11. The Court cannot accept the Government’s non-exhaustion plea, which referred to the applicant’s failure to appeal against the investigators’ decisions at the pre-trial stage of the proceedings. The applicant was not required to challenge those decisions, in order to comply with the exhaustion rule, because it was the criminal sentence against Mr D. that constituted the final response to his complaint, not the investigators’ decisions (compare Trubnikov v. Russia (dec.), no. 49790/99, 14 October 2003; Vyatkin v. Russia (dec.), no. 15811/03, 24 January 2012; and Belevitskiy v. Russia, no. 72967/01, § 61, 1 March 2007). By challenging that sentence on appeal the applicant gave the domestic authorities an opportunity to put right the alleged violation of the Convention. Accordingly, the domestic remedies were duly exhausted.

12. The Court is also not convinced by the argument that the applicant did not suffer any significant disadvantage. The applicant’s complaint concerned his fundamental rights not to be subjected to illtreatment or discrimination and raised an important question of principle (compare with Zelčs v. Latvia, no. 65367/16, § 44, 20 February 2020, and contrast with Bartolo v. Malta (dec.), no. 40761/19, 7 September 2021).

13. The complaint at hand is not manifestly ill-founded or inadmissible on any other grounds and must therefore be declared admissible.

14. The general principles for assessing compliance with obligations under Article 3 taken in conjunction with Article 14 of the Convention have been summarised in Genderdoc-M and M.D. v. the Republic of Moldova (no. 23914/15, §§ 35-37, 14 December 2021), and Women’s Initiatives Supporting Group and Others v. Georgia (no. 73204/13, §§ 62-63, 16 December 2021).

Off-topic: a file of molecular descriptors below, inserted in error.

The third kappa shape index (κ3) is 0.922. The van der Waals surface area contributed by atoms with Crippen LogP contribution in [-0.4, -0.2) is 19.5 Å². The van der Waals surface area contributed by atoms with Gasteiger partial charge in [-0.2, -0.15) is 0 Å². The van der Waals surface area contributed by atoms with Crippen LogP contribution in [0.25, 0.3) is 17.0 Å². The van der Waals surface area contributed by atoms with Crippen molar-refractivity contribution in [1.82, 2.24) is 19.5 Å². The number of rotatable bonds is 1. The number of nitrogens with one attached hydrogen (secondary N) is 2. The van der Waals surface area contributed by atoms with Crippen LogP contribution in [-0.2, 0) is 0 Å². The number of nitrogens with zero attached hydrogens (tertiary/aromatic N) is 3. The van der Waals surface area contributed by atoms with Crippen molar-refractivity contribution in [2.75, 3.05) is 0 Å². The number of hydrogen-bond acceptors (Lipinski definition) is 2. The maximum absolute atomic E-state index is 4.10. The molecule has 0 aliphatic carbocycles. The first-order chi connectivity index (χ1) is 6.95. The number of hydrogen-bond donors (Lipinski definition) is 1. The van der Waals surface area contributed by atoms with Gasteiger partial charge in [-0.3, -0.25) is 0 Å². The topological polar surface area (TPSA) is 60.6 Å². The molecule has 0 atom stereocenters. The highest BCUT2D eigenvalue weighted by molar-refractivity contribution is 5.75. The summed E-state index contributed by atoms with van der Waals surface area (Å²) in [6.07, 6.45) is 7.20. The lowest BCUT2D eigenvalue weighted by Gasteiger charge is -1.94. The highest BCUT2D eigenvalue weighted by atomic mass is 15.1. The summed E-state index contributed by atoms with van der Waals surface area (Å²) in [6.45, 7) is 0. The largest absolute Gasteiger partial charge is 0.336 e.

15. The Court notes that in the present case the bias motive behind the attack on the applicant was overt to the authorities. The deliberate destruction of the applicant’s banner and Mr D.’s own statements clearly showed his prejudice towards the LGBTI community which the applicant had supported (see paragraphs 3 to 5 above). Nonetheless, the domestic courts convicted Mr D. of an ordinary crime of battery for disorderly motives, despite having at their disposal evidence of the homophobic overtones of the incident (see, mutatis mutandis, Oganezova v. Armenia, nos. 71367/12 and 72961/12, § 102, 17 May 2022). The existing domestic framework equipped the authorities with legal tools for investigating and prosecuting ill-treatment on the basis of hatred towards LGBTI community which could be qualified as a “social group” for the purposes of Article 116 § 2 (b) of the Russian Criminal Code and was mentioned in the initial police decision (compare with Association ACCEPT and Others v. Romania, no. 19237/16, § 125, 1 June 2021). Given the clear hate motive behind the attack and the precariousness of the situation of the LGBTI community in Russia (see Berkman v. Russia, no. 46712/15, § 55, 1 December 2020), it was essential for the domestic authorities to adequately address the issue of the discrimination motivating the attack, bearing in mind that it may have been mixed in with other motives (see Škorjanec v. Croatia, no. 25536/14, § 65, 28 March 2017).